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dc.contributor.advisor Shefelbine, John L. en
dc.contributor.author Bruce, Gail Inouye en
dc.date.accessioned 2010-06-15T15:32:26Z en
dc.date.available 2010-06-15T15:32:26Z en
dc.date.issued 2010-06-15T15:32:26Z en
dc.date.submitted 2009-12-15 en
dc.identifier.uri http://hdl.handle.net/10211.9/192 en
dc.description Project (M.A., Education (Language and Literacy)) -- California State University, Sacramento, 2009. en
dc.description.abstract In 2004 when the Individuals with Disabilities Education Improvement Act (IDEA) was reauthorized, Response to Intervention (RtI) was specified as an alternative or supplement to the traditional discrepancy approach, which until then had been the sole method of identifying students as learning disabled. This change was in response to the need for addressing the alarmingly high numbers of children categorized as having a specific learning disability (SLD) and the overrepresentation of minority and low-income students within this group. The positive attention to and interest in RtI has been increasing since it was published in August 2006, but without federal guidelines to accompany its release, states, districts, and schools were left on their own to interpret how best to implement and fund RtI. This lack of guidance has presented challenges for schools hoping to implement and can potentially lead to weak, uncoordinated implementation. The purpose of this project is to present a manual that describes a framework for implementing RtI in an elementary school and is specifically designed and appropriate for Title I Targeted Assistance funded sites, where services are provided for the academically neediest students first. One of the major goals of the manual is to help all school staff develop an in-depth understanding of RtI so that everyone can become active participants in the process of distinguishing between students who should be referred to special education and students who should not. The second major goal is to present a model that maximizes the opportunities for the success of below-benchmark students, by defining ways to provide the most appropriate intervention possible while using current Title I funds. The methodology used to create the framework aligned the requirements and features of RtI, Title I Targeted Assistance program compliance, and practices of compensatory programs that have been suggested as effective in the largest studies of support programs. Sources of Data The program structure outlined in the manual has been implemented in two different schools for a two year period. The schools were located in a mid-sized city in the Central Valley region of California. Although the schools were in the same school district, they were significantly different in their student populations and amount of professional development received by the teaching staff in prior years. The first school was a kindergarten through 6th grade v school in which 80% of the students were low-income students and 30% were English Learners (ELs), and where the staff had extensive and numerous years of professional development. The second school was a kindergarten through 8th grade school, formerly middle to upper-middle income, and now a Title I school with steadily growing low-income and EL student subgroups. Data collected to determine the impact of implementation of this RtI model were measured by the California Standards Test (CST) results using: (a) the Academic Performance Index (API), (b) Similar Schools Ranking, and (c) the percent of low-income students performing proficient or advanced. Also presented are the results of a questionnaire given to the special education teachers concerning the number of referrals and assessment plans signed. Conclusions Reached In both schools, results were similar after implementation of the RtI model for each of two years: CST scores showed positive gains in API, Similar Schools Ranking, and the percentage of low-income students performing proficient or advanced. In the first school after the first year, the number of students referred to special education decreased, and subsequently, the number of students on their caseload was reduced by 40%, but in the second school, special education numbers were unchanged and remained at the maximum level allowed. These results suggest that the implementation of the RtI model produce significant changes in student achievement and may reduce the need for referrals to and students served by special education. The structuring of RtI through a Title I Targeted Assistance program should, therefore, be a consideration for sites with federal Title I funds attempting to implement RtI. en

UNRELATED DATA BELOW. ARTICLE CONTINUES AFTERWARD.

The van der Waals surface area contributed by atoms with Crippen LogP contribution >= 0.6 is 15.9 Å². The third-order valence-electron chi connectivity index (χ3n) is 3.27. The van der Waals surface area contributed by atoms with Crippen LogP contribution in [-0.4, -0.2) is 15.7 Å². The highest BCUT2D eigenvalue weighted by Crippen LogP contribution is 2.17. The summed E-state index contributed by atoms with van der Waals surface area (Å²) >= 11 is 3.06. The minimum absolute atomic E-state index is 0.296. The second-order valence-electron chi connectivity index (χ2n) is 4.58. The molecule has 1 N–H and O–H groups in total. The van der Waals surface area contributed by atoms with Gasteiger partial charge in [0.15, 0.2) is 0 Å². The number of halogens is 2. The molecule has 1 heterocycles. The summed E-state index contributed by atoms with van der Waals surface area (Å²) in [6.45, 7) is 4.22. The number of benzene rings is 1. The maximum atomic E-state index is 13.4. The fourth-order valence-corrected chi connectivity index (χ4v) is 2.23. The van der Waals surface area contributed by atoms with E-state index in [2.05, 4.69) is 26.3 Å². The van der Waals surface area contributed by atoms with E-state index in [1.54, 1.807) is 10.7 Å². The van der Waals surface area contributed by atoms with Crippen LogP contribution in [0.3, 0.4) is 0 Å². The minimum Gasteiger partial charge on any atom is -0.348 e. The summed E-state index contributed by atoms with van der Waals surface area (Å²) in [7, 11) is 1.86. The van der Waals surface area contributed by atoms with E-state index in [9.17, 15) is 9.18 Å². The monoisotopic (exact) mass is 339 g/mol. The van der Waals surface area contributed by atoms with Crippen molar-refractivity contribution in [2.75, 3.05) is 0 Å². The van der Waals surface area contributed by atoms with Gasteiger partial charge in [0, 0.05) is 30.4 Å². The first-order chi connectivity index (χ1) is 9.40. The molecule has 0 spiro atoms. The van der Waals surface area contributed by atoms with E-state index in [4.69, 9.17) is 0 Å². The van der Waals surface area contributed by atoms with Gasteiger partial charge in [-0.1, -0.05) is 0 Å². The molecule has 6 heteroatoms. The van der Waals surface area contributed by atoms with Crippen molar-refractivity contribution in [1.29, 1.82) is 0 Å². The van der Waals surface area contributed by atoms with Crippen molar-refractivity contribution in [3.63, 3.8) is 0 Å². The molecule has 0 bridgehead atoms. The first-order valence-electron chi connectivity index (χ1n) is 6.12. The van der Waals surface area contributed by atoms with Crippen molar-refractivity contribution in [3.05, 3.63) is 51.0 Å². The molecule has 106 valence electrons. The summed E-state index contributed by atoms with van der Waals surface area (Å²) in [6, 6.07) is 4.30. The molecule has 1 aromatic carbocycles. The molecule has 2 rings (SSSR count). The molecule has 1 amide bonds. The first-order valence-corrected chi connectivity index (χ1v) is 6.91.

dc.description.sponsorship Education (Language and Literacy) en
dc.language.iso en_US en
dc.subject Compensatory education en
dc.subject Reading intervention models en
dc.subject Special education en
dc.title Implementation of response to intervention: a program model for Title I targeted assistance schools en
dc.type Project en


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